Platform-as-a-Service Helps Solve Cloud Customization Challenges

By Dave Zielinski July 17, 2018

​Platform-as-a-service (PAAS) ranks among the most-unknown but useful technologies in the human resources arena. PAAS solutions are cloud-hosted environments that include infrastructure but no data or software. One of the chief benefits of PAAS is its ability to resolve a nagging problem for human resource information systems (HRIS) leaders: It can extend the functionality of software-as-a-service (SAAS) solutions that otherwise can't be customized to meet HR's unique needs.

PAAS allows HR functions to develop and run new software applications without having to build or maintain infrastructure usually needed to administer those apps. It also enables HRIS staff to add new functions to cloud software without conflicting with the frequent software updates delivered by SAAS vendors. Vendors offering PAAS applications include Workday, Oracle, SAP and Cornerstone OnDemand.

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One client of consulting firm PricewaterhouseCoopers (PwC) used PAAS to address a unique need that couldn't be met by its existing cloud compensation application, said Dan Staley, PwC's global HR technology leader. The company had a team-award process through which individuals could nominate others, as well as themselves, for monetary year-end awards. The process required multiple approvers to review or revise nominations before a final sign-off. Because that functionality wasn't part of the company's core SAAS compensation application, PAAS was used to build in that team-award feature, Staley said.

"PAAS can help close functionality gaps that arise during implementation of SAAS systems," Staley said. "In the case of the cloud compensation application example, a process that was going to require a manual workaround could be automated and integrated as a seamless extension of the existing SAAS application."

Experts say PAAS helps users address the biggest complaint of SAAS systems—the fact they can be configured but not customized—by providing the flexibility to create business processes tailored to unique needs.

"When you work with PAAS, you load your data into a database, and you can run proprietary software on top to create a do-it-yourself SAAS product," said Franz Gilbert, vice president of solution provider programs at Bersin, Deloitte Consulting. "PAAS has made development time shorter, as its tools often have built-in services and connectors that allow you to easily add functionality, such as a chatbot."

One of PAAS' most important features is that its use doesn't conflict with regular software upgrades delivered by SAAS vendors. "PAAS extensions don't prevent you from upgrading, which was a bigger issue with on-premise software," Staley said. "You could modify the core baseline code with on-premise software, but that would often prevent you from taking updates because it would impact your customization."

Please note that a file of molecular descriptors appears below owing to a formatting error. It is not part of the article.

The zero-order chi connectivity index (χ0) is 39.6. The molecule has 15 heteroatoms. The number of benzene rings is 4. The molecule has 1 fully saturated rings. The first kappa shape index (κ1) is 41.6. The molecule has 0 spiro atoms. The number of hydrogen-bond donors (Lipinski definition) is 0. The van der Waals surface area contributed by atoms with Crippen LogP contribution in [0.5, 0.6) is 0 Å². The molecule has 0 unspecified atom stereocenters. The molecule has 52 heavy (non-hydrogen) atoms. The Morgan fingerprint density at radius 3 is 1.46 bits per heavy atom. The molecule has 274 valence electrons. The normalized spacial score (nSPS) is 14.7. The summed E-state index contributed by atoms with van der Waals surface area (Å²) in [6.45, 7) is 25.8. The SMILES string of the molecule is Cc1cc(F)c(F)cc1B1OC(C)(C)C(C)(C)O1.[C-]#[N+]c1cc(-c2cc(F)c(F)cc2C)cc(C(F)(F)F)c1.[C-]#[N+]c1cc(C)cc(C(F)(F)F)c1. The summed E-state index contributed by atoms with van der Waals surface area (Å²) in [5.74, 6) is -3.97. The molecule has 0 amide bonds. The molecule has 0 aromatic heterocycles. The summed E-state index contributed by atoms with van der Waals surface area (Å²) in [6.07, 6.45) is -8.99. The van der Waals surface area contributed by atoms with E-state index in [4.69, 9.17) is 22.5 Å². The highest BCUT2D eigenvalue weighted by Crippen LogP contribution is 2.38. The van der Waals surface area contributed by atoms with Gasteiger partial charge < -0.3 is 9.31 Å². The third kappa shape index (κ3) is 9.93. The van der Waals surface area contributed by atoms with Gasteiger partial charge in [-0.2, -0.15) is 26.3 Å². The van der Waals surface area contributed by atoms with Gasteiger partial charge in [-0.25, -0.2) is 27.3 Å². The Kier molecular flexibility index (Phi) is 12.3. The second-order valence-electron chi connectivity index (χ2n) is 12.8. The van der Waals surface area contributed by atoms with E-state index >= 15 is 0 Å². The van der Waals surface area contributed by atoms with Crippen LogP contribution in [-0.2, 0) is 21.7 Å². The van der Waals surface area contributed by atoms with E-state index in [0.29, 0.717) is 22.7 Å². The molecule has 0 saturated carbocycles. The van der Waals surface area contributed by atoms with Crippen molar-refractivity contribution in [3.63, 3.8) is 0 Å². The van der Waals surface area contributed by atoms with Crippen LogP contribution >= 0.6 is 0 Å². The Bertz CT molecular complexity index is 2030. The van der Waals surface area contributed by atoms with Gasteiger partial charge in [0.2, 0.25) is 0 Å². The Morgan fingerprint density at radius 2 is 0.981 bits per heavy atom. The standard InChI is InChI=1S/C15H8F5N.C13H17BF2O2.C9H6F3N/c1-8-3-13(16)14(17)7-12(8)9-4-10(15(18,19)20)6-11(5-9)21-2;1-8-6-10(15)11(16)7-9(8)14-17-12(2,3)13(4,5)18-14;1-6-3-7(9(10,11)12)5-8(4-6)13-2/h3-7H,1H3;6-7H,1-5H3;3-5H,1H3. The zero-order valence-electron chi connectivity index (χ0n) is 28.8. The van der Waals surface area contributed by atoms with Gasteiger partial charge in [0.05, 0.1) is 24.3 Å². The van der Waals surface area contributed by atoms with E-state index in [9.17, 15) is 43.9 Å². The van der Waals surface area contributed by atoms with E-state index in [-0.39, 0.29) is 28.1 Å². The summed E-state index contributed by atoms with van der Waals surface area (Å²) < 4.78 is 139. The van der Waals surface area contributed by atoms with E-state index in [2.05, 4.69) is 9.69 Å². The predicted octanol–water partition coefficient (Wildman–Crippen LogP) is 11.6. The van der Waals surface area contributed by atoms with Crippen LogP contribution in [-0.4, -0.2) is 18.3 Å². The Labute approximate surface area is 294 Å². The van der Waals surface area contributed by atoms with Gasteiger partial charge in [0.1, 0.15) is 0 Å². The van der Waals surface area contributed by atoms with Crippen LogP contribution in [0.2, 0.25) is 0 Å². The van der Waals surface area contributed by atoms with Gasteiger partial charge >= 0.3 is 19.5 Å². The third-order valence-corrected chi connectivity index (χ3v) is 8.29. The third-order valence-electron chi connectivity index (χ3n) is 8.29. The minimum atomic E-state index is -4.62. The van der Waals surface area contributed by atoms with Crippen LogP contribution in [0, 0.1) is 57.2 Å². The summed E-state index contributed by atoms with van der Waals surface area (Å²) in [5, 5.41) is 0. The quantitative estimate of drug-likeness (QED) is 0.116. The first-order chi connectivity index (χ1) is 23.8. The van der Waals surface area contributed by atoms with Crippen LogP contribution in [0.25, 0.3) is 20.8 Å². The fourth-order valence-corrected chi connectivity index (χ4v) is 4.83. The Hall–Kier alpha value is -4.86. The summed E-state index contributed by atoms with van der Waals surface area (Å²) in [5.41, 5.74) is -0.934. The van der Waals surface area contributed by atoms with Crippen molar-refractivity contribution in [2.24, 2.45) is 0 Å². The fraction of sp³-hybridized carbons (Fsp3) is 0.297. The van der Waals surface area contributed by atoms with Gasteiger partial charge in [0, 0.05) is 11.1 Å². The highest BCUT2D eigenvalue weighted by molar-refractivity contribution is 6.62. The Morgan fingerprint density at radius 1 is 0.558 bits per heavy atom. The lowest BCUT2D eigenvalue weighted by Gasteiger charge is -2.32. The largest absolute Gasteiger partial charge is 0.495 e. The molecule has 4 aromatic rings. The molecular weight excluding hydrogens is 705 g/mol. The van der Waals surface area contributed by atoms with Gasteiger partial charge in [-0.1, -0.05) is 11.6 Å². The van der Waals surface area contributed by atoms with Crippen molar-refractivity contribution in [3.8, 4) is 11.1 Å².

Building Awareness

PAAS still remains a little-used tool in HR, a fact many experts expect to change as awareness of the capabilities of the technology continues to grow. Only 14 percent of organizations are leveraging PAAS infrastructure technology in conjunction with their HR systems, according to the 2017-2018 Sierra-Cedar HR Systems Survey, with another 17 percent evaluating the technology. Of those using PAAS today, more than 50 percent are engaging third-party vendors for their current development work.

Jason Averbook, CEO and co-founder of consulting firm Leapgen in Manhattan Beach, Calif., which helps organizations create digital strategies and HR technology solutions, said PAAS remains underutilized in human resource system strategies.

"PAAS is an untapped resource that many HR functions either aren't aware of or haven't yet taken advantage of," Averbook said. "It allows you to capitalize on elements of your business or your HR processes that are unique, and it gets HR back into a build-versus-buy mentality in the cloud environment."

For example, a company might have a cloud-based human resource management system that meets most of its needs, Averbook said, but it may not address HR's unique approach to a process like performance management. PAAS would allow the organization to build or extend functionality to customize its technology to that new process.

Averbook said he's used PAAS in his own company to customize financial software that wasn't previously equipped to support international business. "We used PAAS so we could recognize revenue in currencies that our finance software didn't support out of the box," Averbook said. "We built a quick application for PAAS that now supports multiple currencies. It allowed us to add capability and extend our investment in the existing software without the expense of having to upgrade the whole system."

Dave Zielinski is a freelance business writer and editor in Minneapolis.



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